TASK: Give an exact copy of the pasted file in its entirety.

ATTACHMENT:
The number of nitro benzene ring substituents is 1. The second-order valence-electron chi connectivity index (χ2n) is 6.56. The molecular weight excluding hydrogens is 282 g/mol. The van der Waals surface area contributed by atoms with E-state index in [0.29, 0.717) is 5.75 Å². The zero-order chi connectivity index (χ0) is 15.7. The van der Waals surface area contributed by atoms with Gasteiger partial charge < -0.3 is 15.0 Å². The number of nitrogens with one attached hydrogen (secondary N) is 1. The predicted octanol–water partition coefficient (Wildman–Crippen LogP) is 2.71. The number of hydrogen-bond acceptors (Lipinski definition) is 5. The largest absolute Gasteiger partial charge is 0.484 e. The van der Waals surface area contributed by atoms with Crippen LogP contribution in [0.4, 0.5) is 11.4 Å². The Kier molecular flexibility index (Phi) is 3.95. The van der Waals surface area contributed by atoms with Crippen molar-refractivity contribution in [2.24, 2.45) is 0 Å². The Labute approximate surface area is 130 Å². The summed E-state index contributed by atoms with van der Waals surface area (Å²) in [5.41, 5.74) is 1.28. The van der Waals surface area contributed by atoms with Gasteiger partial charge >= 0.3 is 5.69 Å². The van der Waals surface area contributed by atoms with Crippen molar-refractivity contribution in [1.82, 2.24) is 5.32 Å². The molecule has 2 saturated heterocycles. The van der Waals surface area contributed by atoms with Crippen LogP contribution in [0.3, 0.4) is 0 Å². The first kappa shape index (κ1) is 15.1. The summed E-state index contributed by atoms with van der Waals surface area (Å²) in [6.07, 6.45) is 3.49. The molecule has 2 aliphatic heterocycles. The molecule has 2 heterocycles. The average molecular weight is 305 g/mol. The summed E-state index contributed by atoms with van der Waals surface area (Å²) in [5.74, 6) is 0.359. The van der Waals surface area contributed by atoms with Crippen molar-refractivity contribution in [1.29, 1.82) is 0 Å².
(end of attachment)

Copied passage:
The number of nitro benzene ring substituents is 1. The second-order valence-electron chi connectivity index (χ2n) is 6.56. The molecular weight excluding hydrogens is 282 g/mol. The van der Waals surface area contributed by atoms with E-state index in [0.29, 0.717) is 5.75 Å². The zero-order chi connectivity index (χ0) is 15.7. The van der Waals surface area contributed by atoms with Gasteiger partial charge < -0.3 is 15.0 Å². The number of nitrogens with one attached hydrogen (secondary N) is 1. The predicted octanol–water partition coefficient (Wildman–Crippen LogP) is 2.71. The number of hydrogen-bond acceptors (Lipinski definition) is 5. The largest absolute Gasteiger partial charge is 0.484 e. The van der Waals surface area contributed by atoms with Crippen LogP contribution in [0.4, 0.5) is 11.4 Å². The Kier molecular flexibility index (Phi) is 3.95. The van der Waals surface area contributed by atoms with Crippen molar-refractivity contribution in [2.24, 2.45) is 0 Å². The Labute approximate surface area is 130 Å². The summed E-state index contributed by atoms with van der Waals surface area (Å²) in [5.41, 5.74) is 1.28. The van der Waals surface area contributed by atoms with Gasteiger partial charge >= 0.3 is 5.69 Å². The van der Waals surface area contributed by atoms with Crippen molar-refractivity contribution in [1.82, 2.24) is 5.32 Å². The molecule has 2 saturated heterocycles. The van der Waals surface area contributed by atoms with Crippen LogP contribution in [0.3, 0.4) is 0 Å². The first kappa shape index (κ1) is 15.1. The summed E-state index contributed by atoms with van der Waals surface area (Å²) in [6.07, 6.45) is 3.49. The molecule has 2 aliphatic heterocycles. The molecule has 2 heterocycles. The average molecular weight is 305 g/mol. The summed E-state index contributed by atoms with van der Waals surface area (Å²) in [5.74, 6) is 0.359. The van der Waals surface area contributed by atoms with Crippen molar-refractivity contribution in [1.29, 1.82) is 0 Å².